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  27.  5
    M. R. N. Bruijnis, V. Blok, E. N. Stassen & H. G. J. Gremmen (2015). Moral “Lock-In” in Responsible Innovation: The Ethical and Social Aspects of Killing Day-Old Chicks and Its Alternatives. Journal of Agricultural and Environmental Ethics 28 (5):939-960.
    The aim of this paper is to provide a conceptual framework that will help in understanding and evaluating, along social and ethical lines, the issue of killing day-old male chicks and two alternative directions of responsible innovations to solve this issue. The following research questions are addressed: Why is the killing of day-old chicks morally problematic? Are the proposed alternatives morally sound? To what extent do the alternatives lead to responsible innovation? The conceptual framework demonstrates clearly that there (...)
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  28.  4
    Mary D. Lagerwey (1999). Nursing, Social Contexts, and Ideologies in the Early United States Birth Control Movement. Nursing Inquiry 6 (4):250-258.
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  29.  10
    Giuseppe Lugano (2010). Do Only Computers Scale? On the Cognitive and Social Aspects of Scalability. Encyclopaideia 14 (28):89-110.
    La scalabilità è una proprietà desiderabile di sistemi informatici associata a metriche di performance. Più precisamente, un sistema è definito scalabile quando riesce a gestire, senza calo di prestazioni, un numero crescente di elementi, processi, quantità di lavoro e/o quando può essere espanso a piacimento. Progettare un sistema scalabile garantisce un’ottimizzazione dei costi e delle prestazioni, e della produttività di un’azienda. Questi scopi sono stati perseguiti, dagli anni Ottanta, attraverso numerosi studi sulla scalabilità, che sono stati sviluppati in un ambito (...)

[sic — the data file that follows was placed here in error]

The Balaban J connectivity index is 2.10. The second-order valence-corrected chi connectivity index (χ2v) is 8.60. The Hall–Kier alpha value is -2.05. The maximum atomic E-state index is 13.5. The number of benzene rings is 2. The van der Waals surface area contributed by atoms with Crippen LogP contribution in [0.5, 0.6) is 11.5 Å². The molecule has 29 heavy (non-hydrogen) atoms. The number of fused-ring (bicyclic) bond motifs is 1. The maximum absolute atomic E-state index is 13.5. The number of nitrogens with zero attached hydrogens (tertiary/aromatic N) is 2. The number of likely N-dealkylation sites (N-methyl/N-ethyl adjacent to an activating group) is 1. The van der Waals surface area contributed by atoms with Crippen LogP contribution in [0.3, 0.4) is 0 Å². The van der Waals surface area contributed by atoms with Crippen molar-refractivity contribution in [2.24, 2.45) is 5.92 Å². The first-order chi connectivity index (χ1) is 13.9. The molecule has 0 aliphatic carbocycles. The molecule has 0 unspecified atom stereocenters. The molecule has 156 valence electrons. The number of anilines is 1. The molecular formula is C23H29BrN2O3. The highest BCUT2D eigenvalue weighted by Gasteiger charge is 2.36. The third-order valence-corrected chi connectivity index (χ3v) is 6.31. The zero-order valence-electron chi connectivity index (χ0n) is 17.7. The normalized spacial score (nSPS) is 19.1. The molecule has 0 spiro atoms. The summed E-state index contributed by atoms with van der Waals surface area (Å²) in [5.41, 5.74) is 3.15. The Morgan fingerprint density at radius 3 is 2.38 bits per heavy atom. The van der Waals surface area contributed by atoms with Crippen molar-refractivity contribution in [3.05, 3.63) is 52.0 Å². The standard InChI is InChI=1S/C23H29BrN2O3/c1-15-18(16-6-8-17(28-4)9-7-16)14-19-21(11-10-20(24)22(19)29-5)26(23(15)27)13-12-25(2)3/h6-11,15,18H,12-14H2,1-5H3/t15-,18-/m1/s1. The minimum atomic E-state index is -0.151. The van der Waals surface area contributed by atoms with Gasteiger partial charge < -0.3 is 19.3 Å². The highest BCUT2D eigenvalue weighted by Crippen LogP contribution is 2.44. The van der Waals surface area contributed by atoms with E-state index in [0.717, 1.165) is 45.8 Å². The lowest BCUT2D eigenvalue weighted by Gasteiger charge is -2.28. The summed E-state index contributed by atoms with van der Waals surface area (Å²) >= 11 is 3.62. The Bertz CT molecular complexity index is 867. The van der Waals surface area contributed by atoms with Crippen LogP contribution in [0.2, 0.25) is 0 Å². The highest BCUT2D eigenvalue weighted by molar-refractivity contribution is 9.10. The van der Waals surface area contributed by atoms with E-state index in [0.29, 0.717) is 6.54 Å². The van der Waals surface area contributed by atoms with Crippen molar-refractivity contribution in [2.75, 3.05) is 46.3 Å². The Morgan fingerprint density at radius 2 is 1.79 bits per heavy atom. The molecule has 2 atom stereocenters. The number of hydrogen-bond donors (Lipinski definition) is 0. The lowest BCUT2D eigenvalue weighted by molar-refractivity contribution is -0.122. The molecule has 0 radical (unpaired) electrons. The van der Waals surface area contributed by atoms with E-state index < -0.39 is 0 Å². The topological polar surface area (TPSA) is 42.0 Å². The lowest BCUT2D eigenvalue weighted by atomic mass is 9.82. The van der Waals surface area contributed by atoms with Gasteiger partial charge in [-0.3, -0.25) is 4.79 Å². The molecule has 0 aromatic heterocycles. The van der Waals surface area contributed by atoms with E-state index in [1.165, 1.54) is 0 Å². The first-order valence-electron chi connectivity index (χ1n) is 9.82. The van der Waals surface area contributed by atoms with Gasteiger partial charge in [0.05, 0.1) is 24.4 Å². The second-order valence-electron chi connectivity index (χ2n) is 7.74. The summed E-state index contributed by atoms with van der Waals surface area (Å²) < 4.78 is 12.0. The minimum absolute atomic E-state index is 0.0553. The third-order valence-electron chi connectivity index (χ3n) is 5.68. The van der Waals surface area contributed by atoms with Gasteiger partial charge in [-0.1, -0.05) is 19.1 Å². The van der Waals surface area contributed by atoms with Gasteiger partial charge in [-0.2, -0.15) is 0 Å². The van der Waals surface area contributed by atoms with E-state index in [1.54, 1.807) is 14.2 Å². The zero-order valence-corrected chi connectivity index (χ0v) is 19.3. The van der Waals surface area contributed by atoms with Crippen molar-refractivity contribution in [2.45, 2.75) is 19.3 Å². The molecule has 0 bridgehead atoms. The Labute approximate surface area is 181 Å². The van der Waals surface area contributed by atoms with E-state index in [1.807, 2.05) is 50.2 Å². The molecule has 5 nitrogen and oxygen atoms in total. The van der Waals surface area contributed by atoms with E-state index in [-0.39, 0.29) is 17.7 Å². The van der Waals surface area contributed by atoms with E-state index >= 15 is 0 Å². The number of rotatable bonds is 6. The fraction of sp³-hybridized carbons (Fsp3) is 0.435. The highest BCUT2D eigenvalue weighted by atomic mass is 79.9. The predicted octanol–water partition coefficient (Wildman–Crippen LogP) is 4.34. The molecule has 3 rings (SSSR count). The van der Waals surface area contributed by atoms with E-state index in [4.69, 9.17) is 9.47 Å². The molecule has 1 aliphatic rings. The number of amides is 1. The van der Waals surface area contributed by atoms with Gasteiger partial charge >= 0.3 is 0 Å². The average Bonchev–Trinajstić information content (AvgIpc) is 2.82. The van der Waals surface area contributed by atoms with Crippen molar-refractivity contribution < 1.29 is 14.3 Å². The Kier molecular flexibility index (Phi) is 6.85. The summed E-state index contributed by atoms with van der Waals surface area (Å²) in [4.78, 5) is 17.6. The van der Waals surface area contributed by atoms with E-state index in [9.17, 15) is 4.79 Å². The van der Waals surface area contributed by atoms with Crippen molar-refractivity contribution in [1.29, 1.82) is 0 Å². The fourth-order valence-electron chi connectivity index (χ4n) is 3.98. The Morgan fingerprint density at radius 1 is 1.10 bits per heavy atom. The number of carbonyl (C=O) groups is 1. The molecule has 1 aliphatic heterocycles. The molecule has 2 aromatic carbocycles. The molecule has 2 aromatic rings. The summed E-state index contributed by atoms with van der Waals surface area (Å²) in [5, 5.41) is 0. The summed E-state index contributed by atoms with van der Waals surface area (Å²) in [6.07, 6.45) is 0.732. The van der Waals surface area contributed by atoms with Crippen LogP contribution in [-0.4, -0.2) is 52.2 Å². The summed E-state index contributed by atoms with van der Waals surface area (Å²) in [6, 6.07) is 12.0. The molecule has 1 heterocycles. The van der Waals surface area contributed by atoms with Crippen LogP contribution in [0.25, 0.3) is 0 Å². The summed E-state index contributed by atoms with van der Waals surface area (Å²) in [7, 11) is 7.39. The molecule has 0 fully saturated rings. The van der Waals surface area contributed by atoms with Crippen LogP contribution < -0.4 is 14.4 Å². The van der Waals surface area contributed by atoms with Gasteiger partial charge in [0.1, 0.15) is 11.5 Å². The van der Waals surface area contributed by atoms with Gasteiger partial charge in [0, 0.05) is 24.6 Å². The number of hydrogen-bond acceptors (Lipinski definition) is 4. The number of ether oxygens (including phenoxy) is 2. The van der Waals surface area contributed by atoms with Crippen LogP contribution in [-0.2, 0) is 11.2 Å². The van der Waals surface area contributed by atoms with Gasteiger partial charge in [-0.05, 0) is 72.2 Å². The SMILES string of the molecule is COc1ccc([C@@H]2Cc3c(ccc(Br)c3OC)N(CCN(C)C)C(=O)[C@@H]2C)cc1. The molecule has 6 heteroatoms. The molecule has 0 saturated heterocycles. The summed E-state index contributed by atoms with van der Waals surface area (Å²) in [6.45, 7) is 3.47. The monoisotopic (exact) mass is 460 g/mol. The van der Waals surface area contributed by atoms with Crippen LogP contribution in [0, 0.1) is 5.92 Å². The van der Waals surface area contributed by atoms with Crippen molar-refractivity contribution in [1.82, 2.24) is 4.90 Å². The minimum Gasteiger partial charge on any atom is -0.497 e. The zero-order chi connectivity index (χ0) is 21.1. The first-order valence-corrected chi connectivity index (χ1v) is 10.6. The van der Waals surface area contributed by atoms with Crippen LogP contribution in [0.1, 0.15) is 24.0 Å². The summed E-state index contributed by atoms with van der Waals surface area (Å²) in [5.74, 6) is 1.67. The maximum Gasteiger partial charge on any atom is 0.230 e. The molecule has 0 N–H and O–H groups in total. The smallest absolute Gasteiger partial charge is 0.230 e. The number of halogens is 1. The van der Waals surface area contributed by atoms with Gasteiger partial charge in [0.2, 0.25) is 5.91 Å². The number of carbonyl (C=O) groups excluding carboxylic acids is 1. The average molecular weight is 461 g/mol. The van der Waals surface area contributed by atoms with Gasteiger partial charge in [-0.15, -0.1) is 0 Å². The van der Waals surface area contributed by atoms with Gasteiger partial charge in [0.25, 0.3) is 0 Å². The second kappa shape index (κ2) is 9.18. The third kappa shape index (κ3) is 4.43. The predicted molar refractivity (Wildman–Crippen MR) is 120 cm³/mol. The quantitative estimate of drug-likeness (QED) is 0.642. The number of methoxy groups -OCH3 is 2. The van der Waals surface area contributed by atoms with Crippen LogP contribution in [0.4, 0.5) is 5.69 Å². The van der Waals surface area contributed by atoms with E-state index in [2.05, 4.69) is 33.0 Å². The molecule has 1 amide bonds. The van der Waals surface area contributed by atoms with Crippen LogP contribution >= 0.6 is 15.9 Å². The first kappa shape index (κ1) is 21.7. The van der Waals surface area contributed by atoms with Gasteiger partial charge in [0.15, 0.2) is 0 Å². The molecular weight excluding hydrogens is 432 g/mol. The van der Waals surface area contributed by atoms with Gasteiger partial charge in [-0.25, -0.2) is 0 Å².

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  30.  9
    Juan Jesús Morales (2012). From social aspects of economic development to dependency theory: Latin America own thinking beginning. Cinta de Moebio 45 (45):235-252.
    In the epistemological context of theory transferand scientific exchanges, the aim of this paper is to indicate the presence of Weberian categories and ideas on dependency theory formulated by Fernando Cardosoand Enzo Faletto. Here we see how the construction of this paradigm was based on some issues, concepts, approaches and orientations of the Weberian research program formulated by José Medina Echavarría to explain Latin American development. We will also consider the contexts of enunciation and reception theories, allowing us to talk (...)